I am shooting a wedding for a family friend, and one of the shots she would like is of them both standing on a balcony over a stairway. It's an old building they're getting married in, and it is a beautiful idea for a photo. I took a test shot and the room and stairs are covered in dark wood, making the light terrible!

The idea is I will be down below, looking up at them to take the photo, so a flash would be useless. Is it just a matter of asking them to stay as still as possible, use my fastest lens, slow down the shutter and turn up the ISO if necessary as well? Or is there something I haven't thought of.

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    \$\begingroup\$ In addition to the links Michael left, here's some good 'Lighting 101' reading: strobist.blogspot.com/2006/03/lighting-101.html \$\endgroup\$
    – OnBreak.
    Mar 23, 2018 at 15:24
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    \$\begingroup\$ @Corey Strobist is great, but devoted to manual only flash. In a wedding environment TTL often comes in very handy. \$\endgroup\$
    – Michael C
    Mar 23, 2018 at 16:49
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    \$\begingroup\$ @MichaelClark, indeed, which is why I +1'ed your answer. OP seems new to the world of flash, and I agree fully that a good working knowledge of TTL, off camera flash, sync speed, and how to adjust exposure comp and flash exposure comp on the fly will be FAR enough learning to prep for the event. But, I dropped the link in case OP wants to continue the learning streak. \$\endgroup\$
    – OnBreak.
    Mar 23, 2018 at 17:00
  • \$\begingroup\$ Starshell !!! :-) \$\endgroup\$ Feb 24, 2023 at 11:53

2 Answers 2


The idea is I will be down below, looking up at them to take the photo, so a flash would be useless.

Only if you limit yourself to a camera mounted flash.

The key to such a shot is to get the lights off the camera and onto the subjects from angles other than the optical axis of the lens. You'll probably need at least a couple of off-camera flashes with appropriate modifiers (softboxes or other translucent screens) and maybe a reflector or two.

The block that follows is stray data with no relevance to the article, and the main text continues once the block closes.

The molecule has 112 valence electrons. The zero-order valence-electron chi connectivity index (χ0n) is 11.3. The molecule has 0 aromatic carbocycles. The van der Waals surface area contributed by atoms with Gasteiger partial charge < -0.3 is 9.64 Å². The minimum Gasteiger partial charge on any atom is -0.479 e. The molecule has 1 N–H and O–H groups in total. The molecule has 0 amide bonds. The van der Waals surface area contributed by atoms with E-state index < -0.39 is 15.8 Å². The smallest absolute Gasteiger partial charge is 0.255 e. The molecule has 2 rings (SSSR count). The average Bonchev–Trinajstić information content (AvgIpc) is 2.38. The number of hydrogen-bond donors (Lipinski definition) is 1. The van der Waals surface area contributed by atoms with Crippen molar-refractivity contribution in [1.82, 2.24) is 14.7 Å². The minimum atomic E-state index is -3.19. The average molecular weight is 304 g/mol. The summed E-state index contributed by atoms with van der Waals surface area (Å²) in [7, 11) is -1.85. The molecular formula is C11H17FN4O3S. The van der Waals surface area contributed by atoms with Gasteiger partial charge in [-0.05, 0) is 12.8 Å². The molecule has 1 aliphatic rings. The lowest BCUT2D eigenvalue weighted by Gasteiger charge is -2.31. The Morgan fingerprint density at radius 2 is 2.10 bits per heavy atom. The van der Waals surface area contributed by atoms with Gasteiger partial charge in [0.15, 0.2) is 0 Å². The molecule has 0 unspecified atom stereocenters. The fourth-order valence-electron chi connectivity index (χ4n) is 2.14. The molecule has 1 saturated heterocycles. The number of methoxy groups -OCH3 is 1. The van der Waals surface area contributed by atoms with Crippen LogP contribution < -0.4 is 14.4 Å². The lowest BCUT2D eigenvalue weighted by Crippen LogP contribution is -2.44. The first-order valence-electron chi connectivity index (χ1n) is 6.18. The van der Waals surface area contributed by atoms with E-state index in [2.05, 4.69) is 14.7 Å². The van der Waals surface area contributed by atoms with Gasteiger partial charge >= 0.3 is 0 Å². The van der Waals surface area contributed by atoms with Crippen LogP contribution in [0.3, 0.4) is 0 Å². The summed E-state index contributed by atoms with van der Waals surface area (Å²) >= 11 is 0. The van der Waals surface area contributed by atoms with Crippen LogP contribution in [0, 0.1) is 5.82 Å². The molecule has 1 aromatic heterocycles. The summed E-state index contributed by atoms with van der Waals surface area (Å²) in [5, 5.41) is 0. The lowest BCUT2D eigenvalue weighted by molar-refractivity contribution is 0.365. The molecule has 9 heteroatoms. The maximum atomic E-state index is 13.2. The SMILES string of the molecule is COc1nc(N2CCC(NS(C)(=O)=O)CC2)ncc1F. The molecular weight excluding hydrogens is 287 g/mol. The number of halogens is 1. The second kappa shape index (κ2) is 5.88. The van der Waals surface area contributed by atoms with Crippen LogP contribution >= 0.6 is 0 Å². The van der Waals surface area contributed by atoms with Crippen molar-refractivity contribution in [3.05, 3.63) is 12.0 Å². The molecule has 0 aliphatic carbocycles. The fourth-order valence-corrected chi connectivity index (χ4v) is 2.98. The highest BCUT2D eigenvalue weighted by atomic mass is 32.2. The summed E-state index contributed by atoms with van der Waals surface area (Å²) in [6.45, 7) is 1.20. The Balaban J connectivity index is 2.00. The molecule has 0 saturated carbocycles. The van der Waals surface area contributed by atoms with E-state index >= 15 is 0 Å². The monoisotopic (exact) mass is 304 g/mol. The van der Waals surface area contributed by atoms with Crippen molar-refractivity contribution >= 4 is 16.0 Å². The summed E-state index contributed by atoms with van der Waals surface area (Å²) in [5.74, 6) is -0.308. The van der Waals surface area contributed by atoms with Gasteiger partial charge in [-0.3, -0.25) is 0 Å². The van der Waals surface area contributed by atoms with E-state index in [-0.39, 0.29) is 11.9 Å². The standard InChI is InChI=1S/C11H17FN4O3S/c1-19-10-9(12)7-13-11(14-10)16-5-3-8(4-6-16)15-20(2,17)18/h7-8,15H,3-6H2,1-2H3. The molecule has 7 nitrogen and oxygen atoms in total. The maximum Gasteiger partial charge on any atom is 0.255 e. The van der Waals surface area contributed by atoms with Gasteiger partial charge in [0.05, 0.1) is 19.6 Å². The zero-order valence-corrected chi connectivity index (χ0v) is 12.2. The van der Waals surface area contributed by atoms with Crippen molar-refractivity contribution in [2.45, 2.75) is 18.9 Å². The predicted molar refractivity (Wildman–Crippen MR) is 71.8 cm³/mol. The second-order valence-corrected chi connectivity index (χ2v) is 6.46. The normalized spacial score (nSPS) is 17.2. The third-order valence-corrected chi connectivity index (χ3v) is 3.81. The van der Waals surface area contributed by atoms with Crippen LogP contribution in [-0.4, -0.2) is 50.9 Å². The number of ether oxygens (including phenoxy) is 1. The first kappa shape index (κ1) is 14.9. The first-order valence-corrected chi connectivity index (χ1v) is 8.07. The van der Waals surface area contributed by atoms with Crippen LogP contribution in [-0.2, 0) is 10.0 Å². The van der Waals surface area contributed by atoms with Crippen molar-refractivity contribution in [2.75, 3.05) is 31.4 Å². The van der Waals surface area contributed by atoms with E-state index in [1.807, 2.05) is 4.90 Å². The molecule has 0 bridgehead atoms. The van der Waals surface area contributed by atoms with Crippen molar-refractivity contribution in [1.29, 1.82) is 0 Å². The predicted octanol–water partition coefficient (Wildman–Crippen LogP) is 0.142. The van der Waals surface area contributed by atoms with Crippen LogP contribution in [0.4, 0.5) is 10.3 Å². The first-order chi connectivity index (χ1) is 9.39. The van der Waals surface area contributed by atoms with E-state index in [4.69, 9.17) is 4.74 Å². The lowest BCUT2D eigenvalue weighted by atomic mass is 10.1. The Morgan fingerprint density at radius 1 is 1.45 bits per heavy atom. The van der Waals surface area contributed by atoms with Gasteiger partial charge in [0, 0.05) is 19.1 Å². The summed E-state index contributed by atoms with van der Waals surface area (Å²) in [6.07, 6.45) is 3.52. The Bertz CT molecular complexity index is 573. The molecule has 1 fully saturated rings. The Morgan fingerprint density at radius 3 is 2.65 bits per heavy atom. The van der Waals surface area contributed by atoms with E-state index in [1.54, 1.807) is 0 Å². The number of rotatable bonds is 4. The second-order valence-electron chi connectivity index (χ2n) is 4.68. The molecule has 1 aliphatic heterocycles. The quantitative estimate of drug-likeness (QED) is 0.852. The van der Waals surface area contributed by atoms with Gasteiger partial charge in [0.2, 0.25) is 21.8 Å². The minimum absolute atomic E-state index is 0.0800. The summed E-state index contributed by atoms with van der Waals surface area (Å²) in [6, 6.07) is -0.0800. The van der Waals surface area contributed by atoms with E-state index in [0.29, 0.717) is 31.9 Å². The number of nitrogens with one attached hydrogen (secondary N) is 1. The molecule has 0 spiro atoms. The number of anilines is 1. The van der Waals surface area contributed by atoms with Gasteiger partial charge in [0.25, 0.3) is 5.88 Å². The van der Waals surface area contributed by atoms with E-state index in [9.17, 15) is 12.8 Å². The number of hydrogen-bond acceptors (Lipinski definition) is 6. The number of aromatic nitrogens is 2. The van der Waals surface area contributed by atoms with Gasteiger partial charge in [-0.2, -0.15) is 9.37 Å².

An entire course in how to light such a shot is beyond the scope of an answer here, so here are a few links to get you started.

Simple Off-Camera Flash Techniques for Stunning Photos!
Tips for Using Off-Camera Flash at Weddings
Easy Off-Camera Flash For Wedding Photographers
Top 5 Tips: Off Camera Flash Setup Strategies For Photographers
FAQ : Off Camera Lighting at Wedding Receptions

We also currently have 237 questions here with the Off Camera Flash tag. You might find many of them useful. There are also many other questions about specific wireless flash and triggering systems and how to get them to work the way you desire.

  • \$\begingroup\$ those links look great, I've got my weekend reading :) \$\endgroup\$ Mar 23, 2018 at 14:15
  • \$\begingroup\$ Wonderful! I thought even an off camera flash would sill be awkward. I'll get reading! :D \$\endgroup\$ Mar 23, 2018 at 15:51
  • \$\begingroup\$ Is it just me, or is the lighting in most photos behind your first link simply horrible? \$\endgroup\$
    – jarnbjo
    Mar 23, 2018 at 16:56
  • \$\begingroup\$ @jarnbjo I think the lighting is ok, while perhaps not everyone's bag. The photos look like they've been processed for print with soft proofing turned on, or maybe it is the way the server for the article has compressed them, but they illustrate well the idea that getting light off camera can have a dramatic effect on the look you'll get. Note that they have some kind of weird reduced contrast effect when you hover your mouse over them (that may be the default way the image is presented if you're viewing via mobile). Click through to the images themselves and they look much better. \$\endgroup\$
    – Michael C
    Mar 23, 2018 at 17:18
  • \$\begingroup\$ I will agree that the lead image would not have been my choice for use in the article, much less for the lead image. \$\endgroup\$
    – Michael C
    Mar 23, 2018 at 17:26

In addition to what Michael has already stated, depending on the configuration, you may want to create a composite. Long exposure for the scene only and then add the lights and couple to overlay on the scene you already took. This eliminates the need to hide the lights in the shot.

If the space is large, you aren't likely to get it all lit artificially, and it may require a long exposure to get a proper exposure (and possibly a more natural look with respect to how it's lit).


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